Monday, June 15, 2009


June 15, 2004 Cordoba, Spain

Out of the hotel by 8 am; it was a long night. We didn’t sleep well as the hotel had marble floors everywhere. The beds scooted constantly, you could hear every shower and/or toilet each time the water ran in rooms all around and above you. About 3 am we discovered water on the floor near the bathroom. We realized it was also dripping from the ceiling. We called the night clerk and he found out the people above us had let their tub overflow. They offered to change our room but we declined and accepted extra towels to soak up the water. So back to bed by 4 am with a drip, drip, drip. The alarm at 6:30 am arrived far too early.

Our first stop of the day was at the Courtyard of the Moorish Mosque in the center of the oldest part of Cordoba. We met our city guide, Maria, and walked through the Moorish streets and then into a synagogue. By 9:30 we were back in the courtyard of the Mosque for our tour of the interior. It is now a Catholic Cathedral but the original construction began in 756 AD. Much of the original Mosque remains with decorative Christian artifacts. It is twelve thousand square foot facility that was built in four different stages over a thousand years. The interior is home to the Roman Catholic Cathedral. The choir loft has two separate pipe organs. The entire Mosque is an architectural masterpiece on a grand scale. It is considered the first and foremost monument in Western Islam and one of the sublime of its type in the world.

Back on the bus after a quick opportunity to shop we headed south again towards Granada, considered to be Spain’s most beautiful Moorish-influenced cities. It was also the last stronghold of the Arabs in Spain. Lunch was on the highway with what else a cheese and ham sandwich. We checked into the hotel in Granada and then loaded back on the bus for a tour of some of the city sights. Pasco, our city guide, took us to the old Moorish section of the city called the Albaicin for a walking tour of about a mile through an intriguing maze of narrow streets with whitewashed houses and patio gardens of bygone Moorish splendor. Then on to the La Cartuja Monastery that was built about four hundred years ago; one of the few monasteries remaining in Spain. The doors and vestment drawers were created using wood overlay studded with pieces of ivory. One of the altars was carved from a single piece of marble. The ceilings and wall were done in a baroque style. . Back on the bus we headed down into the center of the city to the Cathedral of Granada that houses the Royal Chapel. This is the burial place of King Fernando and Queen Isabel. Granada is also the place where Columbus convinced Queen Isabel to finance his trip to India by going west instead of east.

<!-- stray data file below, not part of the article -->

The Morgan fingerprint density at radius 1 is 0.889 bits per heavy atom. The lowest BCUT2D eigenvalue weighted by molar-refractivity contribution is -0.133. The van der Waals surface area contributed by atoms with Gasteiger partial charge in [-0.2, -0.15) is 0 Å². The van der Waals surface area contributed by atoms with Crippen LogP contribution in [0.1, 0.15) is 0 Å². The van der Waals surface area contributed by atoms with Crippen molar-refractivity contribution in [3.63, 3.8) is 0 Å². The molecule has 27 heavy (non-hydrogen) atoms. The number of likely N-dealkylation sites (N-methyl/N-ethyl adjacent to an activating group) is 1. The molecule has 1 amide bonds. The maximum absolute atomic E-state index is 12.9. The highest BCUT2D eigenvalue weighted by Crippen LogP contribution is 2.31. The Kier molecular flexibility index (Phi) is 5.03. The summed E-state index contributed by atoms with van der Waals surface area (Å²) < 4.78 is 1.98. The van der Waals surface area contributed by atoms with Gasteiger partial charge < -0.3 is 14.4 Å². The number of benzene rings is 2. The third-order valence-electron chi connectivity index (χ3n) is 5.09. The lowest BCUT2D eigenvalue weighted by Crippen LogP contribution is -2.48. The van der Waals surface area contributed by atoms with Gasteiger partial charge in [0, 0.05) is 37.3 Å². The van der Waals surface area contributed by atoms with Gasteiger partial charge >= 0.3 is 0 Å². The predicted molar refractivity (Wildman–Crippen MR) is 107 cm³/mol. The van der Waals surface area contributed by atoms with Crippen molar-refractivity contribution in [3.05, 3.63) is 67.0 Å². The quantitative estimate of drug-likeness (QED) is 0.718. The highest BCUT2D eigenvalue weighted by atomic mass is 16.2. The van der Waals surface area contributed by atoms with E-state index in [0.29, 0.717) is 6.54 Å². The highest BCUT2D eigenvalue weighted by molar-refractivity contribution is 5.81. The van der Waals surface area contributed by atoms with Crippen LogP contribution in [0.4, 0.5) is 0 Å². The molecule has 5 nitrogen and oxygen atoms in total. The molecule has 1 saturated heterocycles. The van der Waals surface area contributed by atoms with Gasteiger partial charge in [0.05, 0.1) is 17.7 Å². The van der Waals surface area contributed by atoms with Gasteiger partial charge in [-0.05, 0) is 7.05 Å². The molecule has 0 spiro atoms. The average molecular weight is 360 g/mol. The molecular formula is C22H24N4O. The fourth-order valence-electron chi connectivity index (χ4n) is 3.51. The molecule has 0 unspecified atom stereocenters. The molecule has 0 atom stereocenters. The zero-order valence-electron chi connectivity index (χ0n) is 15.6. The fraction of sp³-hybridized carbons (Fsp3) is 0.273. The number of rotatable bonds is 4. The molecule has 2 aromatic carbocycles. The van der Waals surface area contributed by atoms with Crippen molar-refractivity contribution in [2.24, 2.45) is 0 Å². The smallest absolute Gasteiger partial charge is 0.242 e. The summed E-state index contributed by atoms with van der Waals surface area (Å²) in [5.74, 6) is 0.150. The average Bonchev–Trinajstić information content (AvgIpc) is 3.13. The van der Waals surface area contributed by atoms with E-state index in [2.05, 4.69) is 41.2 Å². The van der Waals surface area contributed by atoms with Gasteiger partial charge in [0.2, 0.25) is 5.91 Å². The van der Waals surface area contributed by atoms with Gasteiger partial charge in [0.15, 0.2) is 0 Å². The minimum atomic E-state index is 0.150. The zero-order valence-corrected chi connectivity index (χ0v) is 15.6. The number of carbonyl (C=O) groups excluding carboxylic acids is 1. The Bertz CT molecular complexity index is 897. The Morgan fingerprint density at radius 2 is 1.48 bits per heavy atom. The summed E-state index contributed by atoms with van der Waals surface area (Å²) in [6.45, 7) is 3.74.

We were home for an hour and then back on the bus for a trip into the city center again for a dinner at a downtown restaurant. They greeted us at the door with a glass of sangria and we sat with a couple in our tour group from Chicago, both retired teachers who enjoy traveling. We rode the bus home but six brave souls decided to walk back to the hotel. They stopped for a beer on the way and arrived back about midnight. All seemed to enjoy their stroll home.

June 16th: Visit to the Alhambra in Granada

Wonderful night’s sleep; maybe because the hotel was quiet. The quest for the morning was to get to the Alhambra first thing. They only allow eight thousand people per day. We were one of the first groups in and consequently pretty much walked through without waiting. Our tour took two hours; later groups will spend so much time waiting to enter restricted areas that it will take them up to four hours to see all of the sites in the Alhambra.

The Alhambra Palace was the home of the Moorish Kings and is considered to be a priceless historical gem. Without our guide we would have become lost in the maze of rooms and gardens. Per Rick Steves, “Nowhere else does the splendor of Moorish civilization shine so brightly.” The outside is extremely plain and the inside is decorated with intricately laced carvings in stone and plaster that never represent anything but praise to Allah without ever portraying a human face or animal. The Muslims couldn’t make images of living things as that was God’s work. But they could carve decorative religious messages. One phrase—“only Allah is victorious”—is repeated nine thousand times in carvings. We were ready for the bus by the end of the tour.

A fast trip to Costa Del Sol area to the town of Torremolinos; just down the road from Malaga with view of the Mediterranean from our room. The hotel is wonderful and even has a DSL line…but no modem line. Rather than change rooms I’m going to take this down to the business center and send before leaving for our walk to town for the afternoon. We’re enjoying a free afternoon and plan to walk the beach later. We have two nights in this corner of pleasure.

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